Ports As Hydrogen Valleys- Developing Hydrogen Regional Economies

Written on the 24th January, 2022

In this article, Jon Jordan, Secretary of the North Sea Hydrogen Ports and Maritime Community (NS HyMaP) emphasises the advantages that North Sea ports have to develop as Hydrogen Valleys.  The views presented are those of the author.


Hydrogen will be an essential part of the energy transition of the North Sea Region so that the Region is carbon neutral by 2050.   Electrification and batteries can achieve a great deal in the move towards climate neutrality but there are hard to abate sectors such as heavy-duty transport and shipping where hydrogen will be the most appropriate solution.

The development of hydrogen as an energy vector has accelerated greatly in the past few years with the use of hydrogen in mobility (buses, cars, vans and trains), heavy industry such as chemicals, steel, cement and ceramics and in heating and lighting.  Hydrogen is now being used in inland waterways and the lessons learned there need to be applied to short sea shipping.

In addition, green hydrogen from electrolysis is being produced in greater quantities. The size of electrolysers is growing rapidly.  The largest electrolyser currently operational is around 10 MW but the first 100MW electrolysers are planned for 2024.   Electrolyser technology is most advanced in the EU and the development of Hydrogen Valleys allows the North Sea Region to exploit this position.  The growth of electrolyser will increase the amount of green hydrogen available and should lead to price reductions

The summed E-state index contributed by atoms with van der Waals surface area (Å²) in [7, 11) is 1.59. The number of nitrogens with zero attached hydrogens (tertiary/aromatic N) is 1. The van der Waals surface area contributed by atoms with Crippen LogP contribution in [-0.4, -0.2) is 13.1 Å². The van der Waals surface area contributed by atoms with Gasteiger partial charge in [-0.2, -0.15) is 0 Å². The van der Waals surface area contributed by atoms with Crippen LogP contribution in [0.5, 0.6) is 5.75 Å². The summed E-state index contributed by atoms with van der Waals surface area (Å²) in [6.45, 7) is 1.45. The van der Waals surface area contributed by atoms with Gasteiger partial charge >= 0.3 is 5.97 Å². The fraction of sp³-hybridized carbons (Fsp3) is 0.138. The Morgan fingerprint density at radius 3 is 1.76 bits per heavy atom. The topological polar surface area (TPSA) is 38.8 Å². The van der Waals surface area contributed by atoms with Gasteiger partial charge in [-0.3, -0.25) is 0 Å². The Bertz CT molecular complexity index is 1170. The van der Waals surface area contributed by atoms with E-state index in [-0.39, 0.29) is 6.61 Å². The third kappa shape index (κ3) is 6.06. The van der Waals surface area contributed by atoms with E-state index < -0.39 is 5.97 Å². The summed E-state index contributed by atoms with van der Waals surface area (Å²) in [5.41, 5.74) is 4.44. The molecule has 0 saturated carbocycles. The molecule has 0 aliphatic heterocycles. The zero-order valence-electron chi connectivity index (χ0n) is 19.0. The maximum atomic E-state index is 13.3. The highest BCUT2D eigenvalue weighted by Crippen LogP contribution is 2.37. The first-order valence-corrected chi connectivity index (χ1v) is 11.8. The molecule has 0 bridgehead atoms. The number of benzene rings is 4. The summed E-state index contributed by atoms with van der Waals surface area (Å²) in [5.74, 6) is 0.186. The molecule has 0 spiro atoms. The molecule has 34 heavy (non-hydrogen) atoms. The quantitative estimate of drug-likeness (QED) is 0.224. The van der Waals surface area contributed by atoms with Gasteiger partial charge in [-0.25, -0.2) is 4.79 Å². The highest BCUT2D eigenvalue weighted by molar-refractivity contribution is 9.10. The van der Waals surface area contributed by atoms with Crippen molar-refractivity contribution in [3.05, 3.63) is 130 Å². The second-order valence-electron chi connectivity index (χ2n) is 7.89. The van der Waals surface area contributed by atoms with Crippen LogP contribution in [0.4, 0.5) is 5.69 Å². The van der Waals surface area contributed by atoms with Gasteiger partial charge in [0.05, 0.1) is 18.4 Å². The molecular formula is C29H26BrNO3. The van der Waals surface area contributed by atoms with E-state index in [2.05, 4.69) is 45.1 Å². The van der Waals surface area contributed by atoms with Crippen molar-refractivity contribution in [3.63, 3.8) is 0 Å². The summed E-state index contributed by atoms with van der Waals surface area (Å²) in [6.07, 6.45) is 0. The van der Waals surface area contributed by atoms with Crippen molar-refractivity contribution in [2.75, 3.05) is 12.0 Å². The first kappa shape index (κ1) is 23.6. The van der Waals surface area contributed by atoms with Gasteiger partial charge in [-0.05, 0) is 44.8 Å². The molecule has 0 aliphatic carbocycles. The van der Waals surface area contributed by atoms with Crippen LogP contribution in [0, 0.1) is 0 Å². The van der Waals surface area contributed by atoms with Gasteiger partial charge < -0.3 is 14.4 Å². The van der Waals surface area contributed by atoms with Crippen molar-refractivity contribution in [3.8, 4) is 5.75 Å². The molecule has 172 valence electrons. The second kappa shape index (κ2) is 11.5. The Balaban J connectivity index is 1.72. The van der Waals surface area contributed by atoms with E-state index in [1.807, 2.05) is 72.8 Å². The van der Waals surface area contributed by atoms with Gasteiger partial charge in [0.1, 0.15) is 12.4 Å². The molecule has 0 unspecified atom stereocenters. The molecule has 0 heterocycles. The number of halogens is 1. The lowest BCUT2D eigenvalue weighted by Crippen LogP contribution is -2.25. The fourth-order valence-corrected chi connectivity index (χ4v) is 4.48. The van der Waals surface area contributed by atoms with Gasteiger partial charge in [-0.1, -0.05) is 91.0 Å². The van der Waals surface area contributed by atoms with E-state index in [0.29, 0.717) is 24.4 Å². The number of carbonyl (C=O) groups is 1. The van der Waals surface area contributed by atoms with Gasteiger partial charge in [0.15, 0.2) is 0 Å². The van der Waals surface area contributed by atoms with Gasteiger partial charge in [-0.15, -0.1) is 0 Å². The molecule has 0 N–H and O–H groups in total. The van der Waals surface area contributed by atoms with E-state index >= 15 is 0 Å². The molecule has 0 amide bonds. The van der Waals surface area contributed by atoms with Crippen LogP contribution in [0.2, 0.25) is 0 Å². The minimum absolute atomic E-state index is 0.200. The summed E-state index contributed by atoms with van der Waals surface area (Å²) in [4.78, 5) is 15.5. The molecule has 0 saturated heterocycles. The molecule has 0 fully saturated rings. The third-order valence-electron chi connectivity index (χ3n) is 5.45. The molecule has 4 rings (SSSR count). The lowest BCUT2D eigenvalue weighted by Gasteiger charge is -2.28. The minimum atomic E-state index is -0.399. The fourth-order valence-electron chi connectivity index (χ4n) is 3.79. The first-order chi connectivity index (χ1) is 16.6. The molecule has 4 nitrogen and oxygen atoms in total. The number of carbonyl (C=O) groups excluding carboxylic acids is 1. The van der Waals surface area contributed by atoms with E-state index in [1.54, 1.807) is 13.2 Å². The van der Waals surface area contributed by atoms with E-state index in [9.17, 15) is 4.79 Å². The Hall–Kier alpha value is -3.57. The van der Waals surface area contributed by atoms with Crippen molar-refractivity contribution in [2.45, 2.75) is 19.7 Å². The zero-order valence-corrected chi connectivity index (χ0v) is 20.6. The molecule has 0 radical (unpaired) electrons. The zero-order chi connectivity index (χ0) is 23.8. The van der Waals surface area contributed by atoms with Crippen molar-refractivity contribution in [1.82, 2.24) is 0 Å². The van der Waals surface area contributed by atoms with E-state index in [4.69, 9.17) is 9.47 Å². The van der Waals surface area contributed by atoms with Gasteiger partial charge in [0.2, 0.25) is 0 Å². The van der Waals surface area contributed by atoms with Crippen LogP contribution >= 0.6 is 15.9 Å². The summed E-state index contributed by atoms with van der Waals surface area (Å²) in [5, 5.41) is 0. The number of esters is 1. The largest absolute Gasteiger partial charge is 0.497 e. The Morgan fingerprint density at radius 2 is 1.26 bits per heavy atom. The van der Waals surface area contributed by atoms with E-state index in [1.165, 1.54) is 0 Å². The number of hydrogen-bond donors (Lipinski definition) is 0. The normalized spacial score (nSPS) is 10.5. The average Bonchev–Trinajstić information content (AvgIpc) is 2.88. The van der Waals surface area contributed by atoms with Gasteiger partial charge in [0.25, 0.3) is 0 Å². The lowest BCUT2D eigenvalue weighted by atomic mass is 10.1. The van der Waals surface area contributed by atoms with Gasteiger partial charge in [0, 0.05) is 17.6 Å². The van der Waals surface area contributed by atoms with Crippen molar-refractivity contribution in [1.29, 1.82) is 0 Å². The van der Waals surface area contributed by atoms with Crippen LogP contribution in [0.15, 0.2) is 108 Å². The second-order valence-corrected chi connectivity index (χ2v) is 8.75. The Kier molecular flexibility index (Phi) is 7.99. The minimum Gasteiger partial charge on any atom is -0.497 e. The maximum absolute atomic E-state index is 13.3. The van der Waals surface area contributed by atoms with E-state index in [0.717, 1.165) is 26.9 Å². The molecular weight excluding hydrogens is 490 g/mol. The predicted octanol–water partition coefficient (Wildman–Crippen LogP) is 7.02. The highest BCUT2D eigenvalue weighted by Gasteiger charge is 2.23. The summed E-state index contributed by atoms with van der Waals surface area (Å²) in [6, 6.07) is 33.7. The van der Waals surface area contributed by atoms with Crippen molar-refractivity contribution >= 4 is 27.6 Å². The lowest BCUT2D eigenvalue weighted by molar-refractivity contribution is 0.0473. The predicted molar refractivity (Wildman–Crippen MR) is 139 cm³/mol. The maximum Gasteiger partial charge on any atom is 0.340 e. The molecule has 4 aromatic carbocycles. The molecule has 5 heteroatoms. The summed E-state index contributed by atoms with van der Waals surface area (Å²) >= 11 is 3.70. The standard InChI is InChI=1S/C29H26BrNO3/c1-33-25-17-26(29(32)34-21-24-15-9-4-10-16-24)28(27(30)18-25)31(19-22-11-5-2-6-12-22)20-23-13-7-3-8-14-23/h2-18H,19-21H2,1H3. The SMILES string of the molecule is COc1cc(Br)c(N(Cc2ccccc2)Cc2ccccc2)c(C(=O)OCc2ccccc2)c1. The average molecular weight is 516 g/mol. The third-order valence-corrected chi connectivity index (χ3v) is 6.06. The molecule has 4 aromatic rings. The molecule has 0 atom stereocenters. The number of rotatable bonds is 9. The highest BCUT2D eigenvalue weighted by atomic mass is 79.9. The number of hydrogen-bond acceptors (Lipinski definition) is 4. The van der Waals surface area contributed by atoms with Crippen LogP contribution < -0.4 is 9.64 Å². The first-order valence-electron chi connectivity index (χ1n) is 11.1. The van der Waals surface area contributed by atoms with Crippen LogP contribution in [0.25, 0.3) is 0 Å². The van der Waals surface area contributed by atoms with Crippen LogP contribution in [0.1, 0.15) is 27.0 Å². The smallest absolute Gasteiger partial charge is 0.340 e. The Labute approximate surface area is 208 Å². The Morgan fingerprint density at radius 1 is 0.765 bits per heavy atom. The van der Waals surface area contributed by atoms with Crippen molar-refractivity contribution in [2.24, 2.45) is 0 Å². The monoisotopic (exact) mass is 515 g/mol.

What is a Hydrogen Valley and why are North Sea Ports Well Placed to Become Hydrogen Valleys?

A Hydrogen Valley is essential for energy transition. A Hydrogen Valley or regional hydrogen economy is formed when a region can produce large quantities of green hydrogen and there is a wide variety of end users to use the hydrogen.

The Hydrogen Transition Summit at COP 26 included presentations on Hydrogen Valleys which received strong support from the European Commission and the Hydrogen Fuel Cell Joint Undertaking (now the Clean Hydrogen Partnership JU)  Hydrogen Valleys will need much greater levels of investment than demonstration projects and  their creation will include multi-million Euro investment in each Valley.   Large elements of public funding will be needed in the early development of the Valleys but eventually private investment would fund them.

Many North Sea ports are in a position to scale up hydrogen production and develop end-use applications.  This will take time and long-term investment plans are needed.

Many North Sea ports are ideally placed to produce large quantities of hydrogen due to:

  • Their proximity to renewable energy sources such as offshore wind.
  • The ability to both import and export hydrogen.
  • Many are major industrial hubs which need to decarbonise their heavy industries.
  • Port regions have the potential to consume large amounts of hydrogen.
  • The European Commission (DG Grow) is developing a pipeline of projects and at a    meeting of the Green Hydrogen Alliance on 30 November, it was noted that a large   number of hydrogen production projects were planned in and around ports.


Development of Hydrogen Valleys – Current State of Play.

The Hydrogen Fuel Cell Joint Undertaking (FCH JU) and Mission Innovation have established a Platform to look at the development of Hydrogen Valleys at www.h2v.eu.  It outlines the work of 36 Hydrogen Valleys world-wide.  Nine Hydrogen Valleys are located in the North Sea Region[1] and includes the HEAVENN project in the Northern Netherlands which is the first to be funded by the Hydrogen Fuel Cell Joint Undertaking (FCH JU.)